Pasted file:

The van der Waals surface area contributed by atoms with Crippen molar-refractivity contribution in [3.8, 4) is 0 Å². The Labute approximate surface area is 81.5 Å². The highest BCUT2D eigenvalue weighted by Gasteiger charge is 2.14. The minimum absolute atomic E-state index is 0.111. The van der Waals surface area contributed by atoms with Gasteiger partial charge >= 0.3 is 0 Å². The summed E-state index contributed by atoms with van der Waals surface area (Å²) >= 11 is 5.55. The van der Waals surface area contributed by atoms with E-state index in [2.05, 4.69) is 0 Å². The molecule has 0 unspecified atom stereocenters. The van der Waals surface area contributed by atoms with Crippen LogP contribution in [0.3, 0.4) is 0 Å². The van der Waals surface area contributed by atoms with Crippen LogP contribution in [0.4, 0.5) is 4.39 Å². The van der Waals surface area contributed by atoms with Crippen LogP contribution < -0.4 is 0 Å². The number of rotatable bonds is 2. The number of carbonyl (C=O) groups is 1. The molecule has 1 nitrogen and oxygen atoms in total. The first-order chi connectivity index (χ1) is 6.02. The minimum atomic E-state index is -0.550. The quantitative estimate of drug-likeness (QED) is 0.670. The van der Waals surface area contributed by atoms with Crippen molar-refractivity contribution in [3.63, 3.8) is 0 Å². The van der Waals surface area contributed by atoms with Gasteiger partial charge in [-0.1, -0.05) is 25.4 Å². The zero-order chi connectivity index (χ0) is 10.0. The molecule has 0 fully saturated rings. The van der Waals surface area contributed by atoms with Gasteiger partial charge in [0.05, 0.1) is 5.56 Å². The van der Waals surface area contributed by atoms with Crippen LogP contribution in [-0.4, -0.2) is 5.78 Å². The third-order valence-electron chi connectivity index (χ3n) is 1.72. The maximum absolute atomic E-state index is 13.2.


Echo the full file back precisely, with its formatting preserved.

The van der Waals surface area contributed by atoms with Crippen molar-refractivity contribution in [3.8, 4) is 0 Å². The Labute approximate surface area is 81.5 Å². The highest BCUT2D eigenvalue weighted by Gasteiger charge is 2.14. The minimum absolute atomic E-state index is 0.111. The van der Waals surface area contributed by atoms with Gasteiger partial charge >= 0.3 is 0 Å². The summed E-state index contributed by atoms with van der Waals surface area (Å²) >= 11 is 5.55. The van der Waals surface area contributed by atoms with E-state index in [2.05, 4.69) is 0 Å². The molecule has 0 unspecified atom stereocenters. The van der Waals surface area contributed by atoms with Crippen LogP contribution in [0.3, 0.4) is 0 Å². The van der Waals surface area contributed by atoms with Crippen LogP contribution in [0.4, 0.5) is 4.39 Å². The van der Waals surface area contributed by atoms with Crippen LogP contribution < -0.4 is 0 Å². The number of rotatable bonds is 2. The number of carbonyl (C=O) groups is 1. The molecule has 1 nitrogen and oxygen atoms in total. The first-order chi connectivity index (χ1) is 6.02. The minimum atomic E-state index is -0.550. The quantitative estimate of drug-likeness (QED) is 0.670. The van der Waals surface area contributed by atoms with Crippen molar-refractivity contribution in [3.63, 3.8) is 0 Å². The van der Waals surface area contributed by atoms with Gasteiger partial charge in [-0.1, -0.05) is 25.4 Å². The zero-order chi connectivity index (χ0) is 10.0. The molecule has 0 fully saturated rings. The van der Waals surface area contributed by atoms with Gasteiger partial charge in [0.05, 0.1) is 5.56 Å². The van der Waals surface area contributed by atoms with Crippen LogP contribution in [-0.4, -0.2) is 5.78 Å². The third-order valence-electron chi connectivity index (χ3n) is 1.72. The maximum absolute atomic E-state index is 13.2.